# Mash Efficiency?

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#### RickFinsta

##### Well-Known Member
Alright, I am having some trouble figuring out what kind of efficiency I got in my first partial mash batch, as I was using a mix of malts that many online calculators don't have available as options.

Here is a link to the recipe I used. I mashed for 60 minutes, starting at 154*F and ending at 151*F, and when I collected my wort after sparging, I had 3 gallons at d=1.048. My final wort OG (that sounds contradictory) was right on at 1.055 as calculated on Hopville before pitching, and I used 65% there as a guess for the mash, but I'm not convinced that I actually was getting sugars from all those grains (as I think Hopville calculated). I'm already very relaxed and hombrew'd up, but I'm looking to see if I did okay or if there's room for improvement considering the low amount of 2-row I used compared to non-enzymatic grains.

#### prrriiide

##### Well-Known Member
Check out Bobby M's excellent treatise on mashing. He gives some very clear and easy to understand formulas for calculating efficiency.

When you come to the part about calculating efficiency by hand, you'll need the Potential Gravity Points Per Pound Per Gallon (PGPPPG) or just PPG for short. These are on your recipe.

OP
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#### RickFinsta

##### Well-Known Member
That is a fantastic write-up; thanks for pointing me to it. It looks like my volume calculation was off, leading me to rediculous efficiency numbers that didn't make sense (too high).

Second question: Assuming that I got around 65% efficiency here, would the number one thing to do next time be use more 2-row (at least equal to the amount of other grains) in order to get more enzymes floating around in there, or should I look elsewhere first (like technique)?

Thanks again!

#### phuff7129

##### Well-Known Member
When I am doing a PM I add all of the specialty grains and then add as much two row base grains as I possibly can and still fit it in mashtun. The 2 row base grains should be the bulk of your grain bill as these grains have the diastatic power to help out with the specialty grains.

Make sure you get a good crush and make sure you stir your grains in real well and let your temperature settle and try to maintain you mash temp for the entire mash. That should help your effciency. Even 65% is not too bad. The key is consistant efficiency. It your consistant then you can plan your recipe based on your efficiency. Grain is cheap.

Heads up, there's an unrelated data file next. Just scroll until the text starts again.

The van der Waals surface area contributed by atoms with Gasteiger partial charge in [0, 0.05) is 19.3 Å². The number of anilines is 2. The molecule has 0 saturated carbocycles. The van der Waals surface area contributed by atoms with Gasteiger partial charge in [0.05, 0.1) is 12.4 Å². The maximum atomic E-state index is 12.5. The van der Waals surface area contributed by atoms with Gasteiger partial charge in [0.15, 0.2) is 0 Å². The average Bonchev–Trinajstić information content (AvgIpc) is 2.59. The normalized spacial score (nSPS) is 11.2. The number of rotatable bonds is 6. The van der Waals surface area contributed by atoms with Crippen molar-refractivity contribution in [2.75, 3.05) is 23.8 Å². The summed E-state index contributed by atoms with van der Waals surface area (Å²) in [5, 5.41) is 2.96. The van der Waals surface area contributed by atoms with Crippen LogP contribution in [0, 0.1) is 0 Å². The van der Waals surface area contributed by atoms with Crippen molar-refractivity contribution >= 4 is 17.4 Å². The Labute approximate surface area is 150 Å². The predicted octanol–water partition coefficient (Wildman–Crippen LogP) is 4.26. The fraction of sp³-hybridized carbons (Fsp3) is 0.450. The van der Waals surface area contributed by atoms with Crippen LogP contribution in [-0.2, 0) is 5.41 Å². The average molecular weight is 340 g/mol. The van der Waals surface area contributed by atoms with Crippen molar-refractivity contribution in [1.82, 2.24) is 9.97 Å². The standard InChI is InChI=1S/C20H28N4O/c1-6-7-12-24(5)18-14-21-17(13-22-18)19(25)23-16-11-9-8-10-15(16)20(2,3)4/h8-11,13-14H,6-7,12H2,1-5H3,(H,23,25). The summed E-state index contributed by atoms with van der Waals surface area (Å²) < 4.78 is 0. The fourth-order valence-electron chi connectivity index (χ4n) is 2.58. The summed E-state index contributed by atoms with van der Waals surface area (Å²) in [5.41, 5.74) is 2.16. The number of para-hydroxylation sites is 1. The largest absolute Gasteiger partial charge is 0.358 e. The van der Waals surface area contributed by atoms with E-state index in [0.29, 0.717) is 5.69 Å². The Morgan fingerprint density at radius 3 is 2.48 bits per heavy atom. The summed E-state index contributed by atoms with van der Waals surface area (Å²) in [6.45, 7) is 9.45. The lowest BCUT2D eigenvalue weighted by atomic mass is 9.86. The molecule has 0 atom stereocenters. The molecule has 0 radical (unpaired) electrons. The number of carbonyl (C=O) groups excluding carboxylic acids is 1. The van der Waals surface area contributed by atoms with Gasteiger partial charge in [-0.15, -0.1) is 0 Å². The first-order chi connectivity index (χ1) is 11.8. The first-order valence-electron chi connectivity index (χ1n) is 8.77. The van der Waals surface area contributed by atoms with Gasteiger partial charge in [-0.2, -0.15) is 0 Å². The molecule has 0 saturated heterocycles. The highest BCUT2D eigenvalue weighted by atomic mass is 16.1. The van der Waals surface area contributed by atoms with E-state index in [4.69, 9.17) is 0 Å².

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#### RickFinsta

##### Well-Known Member
Alright, thanks! After watching the Brewing TV episode on BIAB, I think I'll try to repeat everything but with a better grain crush to see if efficiency goes up, then move to the next variable (grain bill). It'll be nice to get this stuff squared away as I'm getting into PM/AG rather than later on after I've developed poor technique.

#### frankstoneline

##### Well-Known Member
If you input your measured OG in hopville it will tell you your efficiency, it also shows expressed "PPG" values, you can calculate what 100 % eff would be with the following expression:

(summation: (lbs grain*PPG))/Final volume (post boil)

If you are partial mashing you can assume 100% eff from your extract and remove that value (lbs extract*PPG) from both the theoretical and measured value to find your mash efficiency.

#### prrriiide

##### Well-Known Member
When I am doing a PM I add all of the specialty grains and then add as much two row base grains as I possibly can and still fit it in mashtun. The 2 row base grains should be the bulk of your grain bill as these grains have the diastatic power to help out with the specialty grains.

Make sure you get a good crush and make sure you stir your grains in real well and let your temperature settle and try to maintain you mash temp for the entire mash. That should help your effciency. Even 65% is not too bad. The key is consistant efficiency. It your consistant then you can plan your recipe based on your efficiency. Grain is cheap.
Agree with all of that.

If you consult the malts chart in the Wiki, It will tell you what grains must be mashed. Many specialty grains don't need to be mashed, so you can steep them without effecting your efficiency, which leaves you more room to mash the base grains that give your wort the sugars it needs. Brad Smith has some good information on this on his BeerSmith Blog. He's talking specifically about dark grains here, but it isn't necessary to mash grains that don't have to be mashed, even something as light as Crystal 10. That sounds obvious, but it's true. In looking at your recipe, the only thing you needed to mash at all was the 2-row. The others you could steep and get the same effect.

As far as the amount of 2-row, remember that you're getting essentially the same thing from your extracts. The munich extract has a PPG of 36, and the 2-row has a PPG of 37. Close enough for gubmint work and homebrewing. But I think I would look elsewhere before adding more base malt. 65% of 3 lbs as opposed to 65% of 1-1/2 lbs is still 65%. I think starting with your crush is a good place. Then I would move on to mash thickness, run-off rate, sparge process, and maybe mash pH.

But if you follow Bobby_M's write-up pretty closely, you'll get good results.

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#### RickFinsta

##### Well-Known Member
Okay, I saw conflicting information on both the Honey Malt and the Special Roast as to whether or not they needed mashing, so I said RDWHAHBAMIAAALE.*

*Relax, Don't Worry, Have A Home Brew, And Mash It All As A Learning Experience